Cecily Wolfe welcomes a life of cartographer Marie Tharp, revealing her part in the plate-tectonics revolution.
Generations of geoscientists are familiar with the iconic 1977 World Ocean Floor Map by Bruce Heezen and Marie Tharp: a spectacular image of what the sea floor would look like if the water were drained away. Yet the eccentric Tharp, who converted sonar data into maps, remained in the background for decades. Only since the 1990s has she begun to receive due credit for her pioneering work.
Soundings, by Hali Felt, tells the story of this figure whose accomplishments are all the more remarkable because her career began in the 1940s, when women were relegated to supporting roles.
Marie Tharp translated sonar data into a detailed map of the Atlantic Ocean floor.
The author takes the view that understanding Tharp as a woman is integral to understanding her as a scientist. Felt, who teaches writing at the University of Pittsburgh in Pennsylvania, interweaves her own story of creating the book into the narrative, which diverts attention from the main subject, and renders some events in a quasi-fictional style. Yet she captures well Tharp's quirky and determined personality. We learn, for example, how she refashioned and wore the clothes of her deceased loved ones: her father, brother and Heezen.
Tharp had a nomadic childhood as the daughter of a soil surveyor. After earning a master's degree in geology, she worked at an oil company and obtained another degree in mathematics. She moved to New York in 1948, where she sought out Maurice 'Doc' Ewing — the formidable oceanographer who founded Columbia University's Lamont Geological Observatory — and secured an assistant's job in his group.
In 1952, after she rebelled against her role as a “frazzled factotum” at Lamont, Tharp was moved to Heezen's exclusive supervision. She worked with profiles of sea-floor topography. Splicing together data to form just six transoceanic ship tracks, Tharp had before her a big-picture view of the Atlantic sea floor. She noticed a consistent deep notch near the ridge crest, which she asserted was a rift valley on the ocean floor.
Heezen initially dismissed her discovery, saying it looked “too much like continental drift” — a controversial 1915 theory by Alfred Wegener. However, Heezen and Tharp subsequently found that the location of earthquake epicentres correlated with the rift position, helping them to extrapolate how a continuous rift system encircled the globe. In 1960, Heezen incorrectly attributed the rift to an expanding Earth.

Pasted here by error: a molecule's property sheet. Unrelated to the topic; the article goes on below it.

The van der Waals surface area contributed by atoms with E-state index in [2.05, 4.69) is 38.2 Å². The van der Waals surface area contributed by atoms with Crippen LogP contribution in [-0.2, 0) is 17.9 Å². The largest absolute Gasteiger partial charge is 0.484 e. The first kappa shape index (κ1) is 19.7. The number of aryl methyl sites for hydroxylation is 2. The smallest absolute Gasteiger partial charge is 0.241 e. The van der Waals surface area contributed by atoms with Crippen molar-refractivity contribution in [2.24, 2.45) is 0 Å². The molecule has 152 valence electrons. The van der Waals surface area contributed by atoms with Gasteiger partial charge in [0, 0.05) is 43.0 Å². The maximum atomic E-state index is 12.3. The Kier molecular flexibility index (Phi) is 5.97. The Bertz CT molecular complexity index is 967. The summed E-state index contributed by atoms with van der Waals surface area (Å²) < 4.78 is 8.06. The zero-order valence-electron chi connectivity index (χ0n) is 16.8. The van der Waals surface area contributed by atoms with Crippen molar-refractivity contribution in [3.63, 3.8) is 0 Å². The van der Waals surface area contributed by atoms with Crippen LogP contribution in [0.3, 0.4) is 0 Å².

After a 1957 lecture on the continuous rift valley, given by Heezen at Princeton University in New Jersey, Harry Hess, who later became a founder of plate tectonics, said, “You have shaken the foundations of geology.” It was not until 1959 that Tharp received credit for her contribution, when she was a co-author on The Floors of the Oceans (Geological Society of America), which included their physiographic diagram of the North Atlantic. Marie's rift was crucial to Hess's landmark 1962 paper introducing the concept of sea-floor spreading, which sparked the plate-tectonics revolution.
Tharp and Heezen went on to map all of the world's oceans, and their work reached millions through panoramas of ocean-floor topography created with the painter Heinrich Berann. Yet Tharp eventually became a pawn in Ewing's attack against Heezen, during a period, beginning in 1965, termed “The Harassment”, when she set up what became a permanent home office. One issue of contention was funding Tharp's travel to a discussion meeting at the International Geological Conference to present their Indian Ocean map, because this did not conform to the idea of a typical 'significant' presentation. But although Tharp did not give scientific presentations or frequently go on research cruises, as Heezen could, she was key to organizing and interpreting data into a meaningful form.
The book presents glimmers of Heezen and Tharp's relationship; his will left half the estate to her. They were an unconventional couple, but to what extent remains a mystery. Heezen died in 1977 on a submarine at the Reykjanes Ridge while Tharp was also at sea studying the ridge from a ship. She preserved their legacy, publishing articles about their work and establishing archives at the Smithsonian Institution and the Library of Congress. Yet without Heezen, Tharp lacked the scientific clout to maintain funding for her mapping, and Lamont eventually pushed her into early retirement. Some two decades later, the observatory honoured her with an award.
Sadly, Soundings lacks illustrations, so the reader can see none of Tharp's work. It also gives short shrift to some of the scientific history. But it provides a memorable account of the golden years of oceanography during the 1940s to 1960s: a thrilling time when so much was being discovered. And it celebrates the extraordinary life of Tharp as a woman and a scientist.